We are all Egyptians

Farah Montasser, Sunday 9 Jan 2011

In an attempt to raise awareness of religious tolerance among Egyptians, a number of Egypt’s artists and intellectuals gathered at the River Hall at El Sawy Culturewheel to embrace national unity

Egyptians call for tolerance and awareness

On Thursday afternoon 6 January, the gates of El Sawy Culturewheel opened and slowly people started filling the River Hall. Television cameramen began setting out their equipment, while others started filming the entrance of the hall, where the organisers of the event displayed a number of articles on the latest terrorist attack on Copts in Alexandria.  There were lists and pictures of the victims on a black-drop and underneath stood a table covered with a black cloth, and large bowls of candles for attendees to light and pray.

People walked through the entrance and began to take their seats. Before long there were a large crowd.  Women from Al Mawred Al Thaqafy distributed black ribbons to the audience and they tied them around their arms, heads and wrists as a sign of mourning. 

 “ The Arts are  the best medium to express our feelings of this dreadful event,” says Mohamed El Sawy, founder of El Sawy Culturewheel.

God’s mercy and guidance

Thirty minutes past the hour, Salib Fawzy and Bassem Wadee, church-choir singers and members of Warsha Masraheya (Theatre Workshop), sang a Coptic hymn “Ya Rab Irham” (God Bless), in both Arabic and Coptic, calling for God’s mercy and guidance. It also carries a special prayer against those who torture Christians and stand against the church.   

Following the special prayers, Egyptian writer, Bahaa Taher took to the stage to share his thoughts and feelings about the distinction among Muslims and Christians that has divided the country in the last 20 years. He also highlighted the importance of uniting the public.

Taher is famous for his novel entitled Khalty Safia wel Deir (Aunty Safia and the Cathedral).  He wrote about the relationship among  the Muslim and Coptic members of a small village in Egypt, highlighting the harmony among the residents in a very humorous way. Taher took the opportunity of this event to read  a chapter from the book. He wanted to illustrate to the audience how Egypt used to be in the past. “This is how Muslims and Copts co-existed harmoniously; no segregation and no differentiation,” he said. 

The right of freedom

Among other key speakers was the Egyptian film producer and scriptwriter Mohamed El Adl, who spoke firmly and briefly but to the point. He pinpointed the threat we face today because of social division. “Keep your faith in your heart and not as a facade,” he said.  “There is no need for the public display of religious identity.” He also called for  the right of freedom for Coptic Christians. “I ask the government to remove our religious identity from our national identification cards,” he declared.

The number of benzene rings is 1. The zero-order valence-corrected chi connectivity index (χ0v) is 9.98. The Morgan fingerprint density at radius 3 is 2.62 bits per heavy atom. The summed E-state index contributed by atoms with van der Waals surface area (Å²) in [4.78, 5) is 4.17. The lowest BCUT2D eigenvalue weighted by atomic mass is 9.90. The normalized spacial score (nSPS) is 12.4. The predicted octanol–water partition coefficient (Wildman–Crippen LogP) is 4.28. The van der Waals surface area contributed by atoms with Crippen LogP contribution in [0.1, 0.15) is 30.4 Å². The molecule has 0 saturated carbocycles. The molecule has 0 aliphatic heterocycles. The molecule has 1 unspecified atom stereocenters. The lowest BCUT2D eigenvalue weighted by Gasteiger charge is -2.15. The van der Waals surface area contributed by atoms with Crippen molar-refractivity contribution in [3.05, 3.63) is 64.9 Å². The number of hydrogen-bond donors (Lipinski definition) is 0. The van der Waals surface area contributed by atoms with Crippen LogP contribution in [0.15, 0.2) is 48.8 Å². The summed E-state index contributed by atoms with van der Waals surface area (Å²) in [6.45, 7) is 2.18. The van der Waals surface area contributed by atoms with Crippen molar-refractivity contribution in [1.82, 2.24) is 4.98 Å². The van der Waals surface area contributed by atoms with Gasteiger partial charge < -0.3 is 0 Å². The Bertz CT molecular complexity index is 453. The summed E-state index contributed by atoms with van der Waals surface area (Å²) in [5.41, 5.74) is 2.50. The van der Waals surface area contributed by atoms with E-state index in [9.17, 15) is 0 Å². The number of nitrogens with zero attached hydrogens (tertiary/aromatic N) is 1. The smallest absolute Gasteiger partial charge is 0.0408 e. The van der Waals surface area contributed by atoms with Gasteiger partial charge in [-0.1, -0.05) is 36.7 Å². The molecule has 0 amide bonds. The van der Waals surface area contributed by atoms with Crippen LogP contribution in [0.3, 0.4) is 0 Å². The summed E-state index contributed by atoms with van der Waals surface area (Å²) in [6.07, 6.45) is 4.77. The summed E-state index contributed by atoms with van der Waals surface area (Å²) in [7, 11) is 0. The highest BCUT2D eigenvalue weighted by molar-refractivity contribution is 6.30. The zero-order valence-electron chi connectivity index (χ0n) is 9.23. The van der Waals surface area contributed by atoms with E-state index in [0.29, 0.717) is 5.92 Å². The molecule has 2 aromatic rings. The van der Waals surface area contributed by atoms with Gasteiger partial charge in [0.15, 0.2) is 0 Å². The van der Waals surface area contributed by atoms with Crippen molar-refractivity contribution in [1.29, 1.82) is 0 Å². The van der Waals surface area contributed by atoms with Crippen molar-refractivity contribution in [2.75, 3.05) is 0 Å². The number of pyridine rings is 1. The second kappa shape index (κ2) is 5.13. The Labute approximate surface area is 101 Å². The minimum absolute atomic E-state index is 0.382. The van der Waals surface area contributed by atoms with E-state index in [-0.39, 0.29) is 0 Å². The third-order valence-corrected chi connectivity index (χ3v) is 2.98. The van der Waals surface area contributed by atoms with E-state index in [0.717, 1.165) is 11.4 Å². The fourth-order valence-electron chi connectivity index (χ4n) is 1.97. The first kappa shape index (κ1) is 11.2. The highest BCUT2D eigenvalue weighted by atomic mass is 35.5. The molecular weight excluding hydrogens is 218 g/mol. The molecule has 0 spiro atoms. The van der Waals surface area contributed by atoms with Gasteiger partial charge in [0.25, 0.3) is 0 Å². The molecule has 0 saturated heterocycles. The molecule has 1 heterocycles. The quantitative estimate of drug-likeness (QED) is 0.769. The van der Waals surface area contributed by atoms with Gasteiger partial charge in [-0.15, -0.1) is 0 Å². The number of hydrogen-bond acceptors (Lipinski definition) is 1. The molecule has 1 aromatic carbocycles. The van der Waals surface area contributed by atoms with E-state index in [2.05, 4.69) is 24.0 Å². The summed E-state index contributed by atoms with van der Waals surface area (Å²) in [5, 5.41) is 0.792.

Another two members of Egypt’s movie business, actors Khaled Abu El Naga and Olfat Imam made a surprise appearance, after being invited to  participate.  As a Muslim Imam felt apologetic and was stunned at how the community had divided over the years. She called for tolerance, appreciation, solidarity and unity.

The first civilisation

Abu El Naga talked about his visit to the victims and their families. “Family members of my colleagues in my latest film Microphone were unfortunately affected,”  he announced.  He called for unity and said, “Remember my follow Egyptians, our country  existed before religion had been created. We were the first civilisation to consider the idea of a great creator and called for his sole divinity.”

Other poets, writers and artists shared their thoughts and feelings, including Sahar El Mogi, Khaled El Khameesy, and Samia Shahin (on behalf of the poet Bahaa Shahin).

To end this patriotic night there was another surprise performance by Eskenderella’s lead singer Hazem Shahin. along with poet Amin Haddad.  They performed some of Haddad’s nationalistic  songs, shedding light on the political and economic status of Egypt today.

My Nation

Goosebumps spread across the hall when Shahin ended the evening with the Egyptian national anthem, Belady Belady (My Nation) written and composed by Sayed Darweesh. The second Shahin started playing the song, the entire audience stood still to demonstrate their respect. 

Among the 18 foundations that participated in “We are all Egyptians” were Culture Resource Al Mawred Al Thaqafy, El Sawy Culturewheel, Townhouse Gallery, the Egyptian Centre for Culture and Arts (Makan), Art Loa, Darb1718, Mastaba Centre for Music, CIC, Independent Filmmakers for Production and Distribution, Studio Emad Eddin, Zero Film Production, Orient Art Production Division, El Warsha (workshop) Band, Al Rihla Cultural Foundation, Godran Institution for Arts, the Crossroads of Alexandria’s Contemporary Arts, Society Eskenderella for Cultures and Arts, Alexandria Atelier, the Association of Independent Egyptian Artists, and Fayyoum Centre for Art.

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